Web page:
Lately, my Facebook feed has been a thoroughly unappetizing soup of Islamophobia, panic, and Trump memes. After any kind of crisis or scandal, it seems like racists spring up like mushrooms after a hard rain across all my social media platforms. (Does anyone even remember when Twitter was good at breaking news? When I tried to check the Chelsea bombing hashtag over the weekend, all I got were conspiracy theories about how drugged Hillary looked and "religion of peace HAH" from people with eagles for avatars.)
My usual M.O. for assholes on social is either a.) ignore and block (if it's not my one family member who'd totally notice I unfriended them) or b.) drop one comment and walk away, because otherwise my "youngest child syndrome" kicks in, and I have to get the last word in — which, in a Facebook argument, could last probably forever.
This time, though, I just started looking at dogs.
There was a fake "SJW manifesto" floating around that was supposedly tied to the Chelsea bombing, and, of course, it brought out a lot of homophobia ever-so-gently tinged with "told ya so!" sentiment, and I just couldn't handle it. So I spent a nice 15 minutes in the best thing that's happened to my newsfeed: Dogspotting.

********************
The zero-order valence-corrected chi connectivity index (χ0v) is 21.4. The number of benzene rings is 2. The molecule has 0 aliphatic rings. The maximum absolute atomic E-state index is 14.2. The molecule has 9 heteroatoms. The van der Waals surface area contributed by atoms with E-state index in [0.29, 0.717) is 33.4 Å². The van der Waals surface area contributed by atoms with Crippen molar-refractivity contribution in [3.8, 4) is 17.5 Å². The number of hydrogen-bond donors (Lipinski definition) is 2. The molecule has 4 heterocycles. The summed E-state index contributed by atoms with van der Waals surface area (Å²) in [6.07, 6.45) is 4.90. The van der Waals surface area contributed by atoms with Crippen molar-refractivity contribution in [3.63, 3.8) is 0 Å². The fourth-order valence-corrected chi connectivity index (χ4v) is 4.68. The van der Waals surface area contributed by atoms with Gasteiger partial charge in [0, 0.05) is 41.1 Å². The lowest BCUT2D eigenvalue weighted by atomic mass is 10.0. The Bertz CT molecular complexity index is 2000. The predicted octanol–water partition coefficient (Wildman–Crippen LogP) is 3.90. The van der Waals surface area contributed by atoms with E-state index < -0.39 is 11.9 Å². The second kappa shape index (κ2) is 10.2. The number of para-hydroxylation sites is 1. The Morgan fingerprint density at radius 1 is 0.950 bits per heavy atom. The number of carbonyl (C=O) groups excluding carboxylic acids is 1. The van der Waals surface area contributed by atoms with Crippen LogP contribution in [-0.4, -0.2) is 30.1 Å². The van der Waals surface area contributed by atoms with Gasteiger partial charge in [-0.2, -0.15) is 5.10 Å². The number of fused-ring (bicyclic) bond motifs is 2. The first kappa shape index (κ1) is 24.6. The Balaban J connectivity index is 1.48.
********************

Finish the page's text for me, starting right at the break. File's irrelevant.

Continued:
Dogspotting is a 285,000-person-strong dog photo machine. After posting a photo of a real-life dog you spot out in the wild (provided it follows the rules: no service dogs, known dogs, selfies, or low-hanging fruit), you're given points by other Spotters, but the group works on Whose Line rules, where the points don't matter at all.
What does this end up looking like in practice? Well, just imagine that instead of seeing your high school friend's thoughts on Killary, you get to see this:
And instead of getting sucked into watching a video about how SJWs are ruining everything, you could see this:
Isn't that so much better?
(P.S. You could totally turn this comment section into a post-pictures-of-your-pets section. I would not mind at all.)